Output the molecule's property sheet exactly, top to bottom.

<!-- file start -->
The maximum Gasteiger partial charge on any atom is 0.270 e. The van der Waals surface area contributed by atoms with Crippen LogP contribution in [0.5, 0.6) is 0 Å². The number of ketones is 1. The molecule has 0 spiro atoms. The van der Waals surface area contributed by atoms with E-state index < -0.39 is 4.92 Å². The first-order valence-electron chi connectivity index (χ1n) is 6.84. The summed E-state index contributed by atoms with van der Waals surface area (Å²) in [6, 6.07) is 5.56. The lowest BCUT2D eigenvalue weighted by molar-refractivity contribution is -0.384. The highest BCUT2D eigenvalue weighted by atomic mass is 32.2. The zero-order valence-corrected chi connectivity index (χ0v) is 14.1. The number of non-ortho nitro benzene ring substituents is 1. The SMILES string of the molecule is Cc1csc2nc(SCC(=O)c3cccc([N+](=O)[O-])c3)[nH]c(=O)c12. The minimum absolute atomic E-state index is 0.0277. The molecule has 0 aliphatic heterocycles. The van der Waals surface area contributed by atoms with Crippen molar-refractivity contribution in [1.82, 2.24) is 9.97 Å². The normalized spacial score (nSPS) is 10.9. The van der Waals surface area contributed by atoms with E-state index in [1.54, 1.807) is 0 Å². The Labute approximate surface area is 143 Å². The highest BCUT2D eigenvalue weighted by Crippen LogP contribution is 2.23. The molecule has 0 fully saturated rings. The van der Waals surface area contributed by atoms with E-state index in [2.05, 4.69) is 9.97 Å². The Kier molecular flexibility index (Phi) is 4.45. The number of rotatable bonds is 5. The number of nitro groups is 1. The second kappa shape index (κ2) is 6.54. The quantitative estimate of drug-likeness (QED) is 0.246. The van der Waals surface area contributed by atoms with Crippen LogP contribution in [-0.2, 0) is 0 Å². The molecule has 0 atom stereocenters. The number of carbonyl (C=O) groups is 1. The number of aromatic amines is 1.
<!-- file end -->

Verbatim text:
The maximum Gasteiger partial charge on any atom is 0.270 e. The van der Waals surface area contributed by atoms with Crippen LogP contribution in [0.5, 0.6) is 0 Å². The number of ketones is 1. The molecule has 0 spiro atoms. The van der Waals surface area contributed by atoms with E-state index < -0.39 is 4.92 Å². The first-order valence-electron chi connectivity index (χ1n) is 6.84. The summed E-state index contributed by atoms with van der Waals surface area (Å²) in [6, 6.07) is 5.56. The lowest BCUT2D eigenvalue weighted by molar-refractivity contribution is -0.384. The highest BCUT2D eigenvalue weighted by atomic mass is 32.2. The zero-order valence-corrected chi connectivity index (χ0v) is 14.1. The number of non-ortho nitro benzene ring substituents is 1. The SMILES string of the molecule is Cc1csc2nc(SCC(=O)c3cccc([N+](=O)[O-])c3)[nH]c(=O)c12. The minimum absolute atomic E-state index is 0.0277. The molecule has 0 aliphatic heterocycles. The van der Waals surface area contributed by atoms with Crippen molar-refractivity contribution in [1.82, 2.24) is 9.97 Å². The normalized spacial score (nSPS) is 10.9. The van der Waals surface area contributed by atoms with E-state index in [1.54, 1.807) is 0 Å². The Labute approximate surface area is 143 Å². The highest BCUT2D eigenvalue weighted by Crippen LogP contribution is 2.23. The molecule has 0 fully saturated rings. The van der Waals surface area contributed by atoms with E-state index in [2.05, 4.69) is 9.97 Å². The Kier molecular flexibility index (Phi) is 4.45. The number of rotatable bonds is 5. The number of nitro groups is 1. The second kappa shape index (κ2) is 6.54. The quantitative estimate of drug-likeness (QED) is 0.246. The van der Waals surface area contributed by atoms with Crippen LogP contribution in [-0.2, 0) is 0 Å². The molecule has 0 atom stereocenters. The number of carbonyl (C=O) groups is 1. The number of aromatic amines is 1.